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Gregg Barcus teaches a new generation of entrepreneurs at Venture School

For University of Iowa professor Gregg Barcus, entrepreneurship is an adventure.

Barcus became an adjunct professor at the University of Iowa in 2016 and now teaches statewide for several UI JPEC entrepreneurial programs including Venture School, UI Innovators Workshop and the Washington Mandela Fellowship.

Venture School, an innovative training program focused on real-world experimentation, customer discovery, and Lean LaunchPad methodologies. This program uses the official National Science Foundation I-Corps curriculum to help high-potential startups turn their ideas into reality.

“The primary concept of Venture School is that unless you have a product that serves the direct needs of the customer, you’re probably going to fail,” said Barcus. “The number one reason startups fail, and a lot of them do, is they build a product or a solution that nobody wants to buy. It’s that simple.”

The curriculum of the program merges two methodologies, Lean Startup and Business Model Canvas. The core idea is that by investing time into customer discover and product-market fit, startups can reduce the market risks and sidestep the need for large amounts of initial project funding and expensive product launches and failures.

“We really beat them up,” said Barcus. We give very honest feedback. We’re not there to there to make them feel good and tell them how great everything is. We’re there to help them get better.”

Barcus says that the program makes small tweaks to the curriculum every year in order to incorporate everyone involved.

“I’ve been in this business for 25 years and this is the best method to start a company I’ve ever seen.”

The “Good Enough” Pitch

As part of an Expert Advice series hosted by the West Des Moines Business Incubator, Barcus will be sharing the basic principles of what goes into making a pitch.

The presentation will take place at the Gravitate in Valley Junction on August 14.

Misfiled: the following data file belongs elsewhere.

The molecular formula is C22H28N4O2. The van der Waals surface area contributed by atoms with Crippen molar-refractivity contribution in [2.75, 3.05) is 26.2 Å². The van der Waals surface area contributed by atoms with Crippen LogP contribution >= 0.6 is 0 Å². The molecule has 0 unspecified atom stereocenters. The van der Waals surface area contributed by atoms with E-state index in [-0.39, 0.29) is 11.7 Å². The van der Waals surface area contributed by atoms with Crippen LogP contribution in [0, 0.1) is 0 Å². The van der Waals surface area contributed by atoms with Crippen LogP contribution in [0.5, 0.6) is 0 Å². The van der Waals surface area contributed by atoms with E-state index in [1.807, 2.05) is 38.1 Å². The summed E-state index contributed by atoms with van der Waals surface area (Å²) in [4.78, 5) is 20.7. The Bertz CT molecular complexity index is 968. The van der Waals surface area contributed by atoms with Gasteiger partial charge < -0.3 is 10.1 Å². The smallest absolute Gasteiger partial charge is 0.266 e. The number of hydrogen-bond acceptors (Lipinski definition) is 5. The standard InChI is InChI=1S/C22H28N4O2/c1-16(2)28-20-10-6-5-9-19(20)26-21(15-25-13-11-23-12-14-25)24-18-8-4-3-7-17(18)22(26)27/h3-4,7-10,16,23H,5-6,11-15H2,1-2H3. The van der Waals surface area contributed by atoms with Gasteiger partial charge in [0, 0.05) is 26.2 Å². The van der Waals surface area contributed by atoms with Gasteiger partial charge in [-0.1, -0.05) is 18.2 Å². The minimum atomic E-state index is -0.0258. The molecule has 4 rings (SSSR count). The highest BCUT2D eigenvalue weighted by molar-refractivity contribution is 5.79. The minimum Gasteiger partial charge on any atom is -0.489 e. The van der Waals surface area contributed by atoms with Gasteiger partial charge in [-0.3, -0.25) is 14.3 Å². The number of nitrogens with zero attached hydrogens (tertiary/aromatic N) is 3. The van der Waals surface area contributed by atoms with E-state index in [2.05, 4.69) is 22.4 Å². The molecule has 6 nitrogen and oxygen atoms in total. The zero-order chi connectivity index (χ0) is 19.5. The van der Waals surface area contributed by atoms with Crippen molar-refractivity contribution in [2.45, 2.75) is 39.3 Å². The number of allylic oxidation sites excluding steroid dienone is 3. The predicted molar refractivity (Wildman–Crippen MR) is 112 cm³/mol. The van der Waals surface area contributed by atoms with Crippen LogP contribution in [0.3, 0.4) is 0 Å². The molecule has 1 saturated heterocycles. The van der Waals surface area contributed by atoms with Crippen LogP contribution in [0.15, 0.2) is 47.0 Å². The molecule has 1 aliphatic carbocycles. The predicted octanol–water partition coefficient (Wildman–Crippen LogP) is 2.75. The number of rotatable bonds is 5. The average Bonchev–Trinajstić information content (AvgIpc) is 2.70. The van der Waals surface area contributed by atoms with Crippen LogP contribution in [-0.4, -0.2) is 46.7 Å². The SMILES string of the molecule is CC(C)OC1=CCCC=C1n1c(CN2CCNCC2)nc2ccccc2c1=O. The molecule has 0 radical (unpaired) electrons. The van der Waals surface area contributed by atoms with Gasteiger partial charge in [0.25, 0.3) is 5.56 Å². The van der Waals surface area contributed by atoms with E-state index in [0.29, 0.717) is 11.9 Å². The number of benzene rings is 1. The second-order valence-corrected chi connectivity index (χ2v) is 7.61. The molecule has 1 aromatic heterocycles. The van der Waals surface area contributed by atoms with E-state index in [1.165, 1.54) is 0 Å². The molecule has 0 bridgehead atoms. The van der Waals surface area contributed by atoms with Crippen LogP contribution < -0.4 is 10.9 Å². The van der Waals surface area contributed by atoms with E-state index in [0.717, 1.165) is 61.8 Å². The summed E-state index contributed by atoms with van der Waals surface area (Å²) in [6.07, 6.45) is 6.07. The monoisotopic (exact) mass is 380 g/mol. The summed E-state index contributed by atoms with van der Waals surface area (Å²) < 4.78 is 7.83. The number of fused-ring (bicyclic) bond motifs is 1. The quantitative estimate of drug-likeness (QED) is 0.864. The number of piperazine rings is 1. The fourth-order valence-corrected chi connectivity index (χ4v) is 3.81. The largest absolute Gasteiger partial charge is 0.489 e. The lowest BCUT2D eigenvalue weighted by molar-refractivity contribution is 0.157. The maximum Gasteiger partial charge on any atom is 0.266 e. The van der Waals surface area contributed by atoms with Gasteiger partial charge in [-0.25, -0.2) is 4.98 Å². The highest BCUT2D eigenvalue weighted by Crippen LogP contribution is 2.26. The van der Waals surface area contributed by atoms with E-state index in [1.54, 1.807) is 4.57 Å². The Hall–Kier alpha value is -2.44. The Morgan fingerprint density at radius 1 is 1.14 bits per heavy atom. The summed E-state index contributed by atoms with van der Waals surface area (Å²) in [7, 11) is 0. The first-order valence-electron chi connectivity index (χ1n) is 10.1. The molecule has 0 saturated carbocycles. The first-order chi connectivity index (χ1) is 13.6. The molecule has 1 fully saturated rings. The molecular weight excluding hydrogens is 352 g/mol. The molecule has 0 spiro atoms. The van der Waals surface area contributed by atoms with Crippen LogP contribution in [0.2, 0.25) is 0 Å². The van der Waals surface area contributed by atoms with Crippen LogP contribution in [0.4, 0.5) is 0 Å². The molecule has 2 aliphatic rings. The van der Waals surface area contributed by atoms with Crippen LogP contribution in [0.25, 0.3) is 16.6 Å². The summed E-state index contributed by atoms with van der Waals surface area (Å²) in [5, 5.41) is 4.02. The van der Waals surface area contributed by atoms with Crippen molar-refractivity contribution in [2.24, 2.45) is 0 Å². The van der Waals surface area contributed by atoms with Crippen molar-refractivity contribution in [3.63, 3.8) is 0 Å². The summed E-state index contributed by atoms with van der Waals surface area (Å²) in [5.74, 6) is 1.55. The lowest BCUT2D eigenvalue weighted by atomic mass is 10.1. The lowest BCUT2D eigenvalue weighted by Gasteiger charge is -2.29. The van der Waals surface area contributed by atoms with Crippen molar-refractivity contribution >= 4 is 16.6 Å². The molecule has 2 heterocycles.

Gregg Barcus teaches a new generation of entrepreneurs at Venture School | Clay & Milk
A central Iowa ag-tech accelerator has secured more backers and finally has a name. The Greater Des Moines Partnership first announced the accelerator last year, naming four initial investors. On Monday, the Partnership said the program will be called the "Iowa AgriTech Accelerator" and named three new investors. The new investors include Grinnell Mutual, Kent Corp. and Sukup Manufacturing, all Iowa companies. They join investors Deere & Co., Peoples Co., Farmers Mutual Hail Insurance Co. and DuPont Pioneer. Each investor has agreed to put up $100,000 for the first year of the accelerator. Startups entering the program will receive $40,000 in seed funding in exchange for 6 percent equity. Tej Dhawan, an angel investor and local startup mentor, is serving as interim director until the AgriTech Accelerator names a permanent leader. Dhawan held a similar role with the GIA before Brian Hemesath was named as managing director. As interim director, Dhawan said his main job includes hiring the accelerator's executive director, establishing a business structure and initial recruiting for the first cohort. The accelerator will place few filters, such as location and product, on the applicant pool, Dhawan said. "When you’re seeking innovation, innovation can come from every corner of the world so why restrict ourselves," he said. One area the the AgriTech Accelerator won't recruit from is biotech. For its first cohort, the AgriTech Accelerator will work out of the GIA's space in Des Moines' East Village, Dhawan said. A future, permanent home is still to be decided. The accelerator's program will host startups from mid-July through mid-October, ending with an event connected to the annual World Food Prize. The GIA, which the AgriTech Accelerator is based on, also ends with presentations at an industry event. The accelerator has also started lining up a mentor pool. The Iowa Corn Growers Association, Iowa Soybean Association and the Iowa Pork Producers Association have agreed to provide mentors, as has Iowa State University. While the AgriTech Accelerator is loosely based off of the GIA, it will differ in its business structure, Dhawan said. The GIA runs through a for-profit model for both operations and its investment fund. The AgriTech Accelerator will have a nonprofit model for its operations and a for-profit setup for its fund. Dhawan said the nonprofit model is being used so the accelerator can better work with other nonprofit partners, such as trade associations. "These are all organizations that are nonprofits and can be amazing stakeholders without ever having to be investors in the accelerator," he said. "It becomes easier to work with trade associations in their nonprofit role when we are also a nonprofit." When it's up and running, the AgriTech Accelerator would be one of a handful of ag-focused startup development programs in Iowa. Others include the Ag Startup Engine out of Iowa State University and the Rural Ventures Alliance from Iowa MicroLoan. Matthew Patane is the managing editor and co-founder of Clay & Milk. Send him an email at
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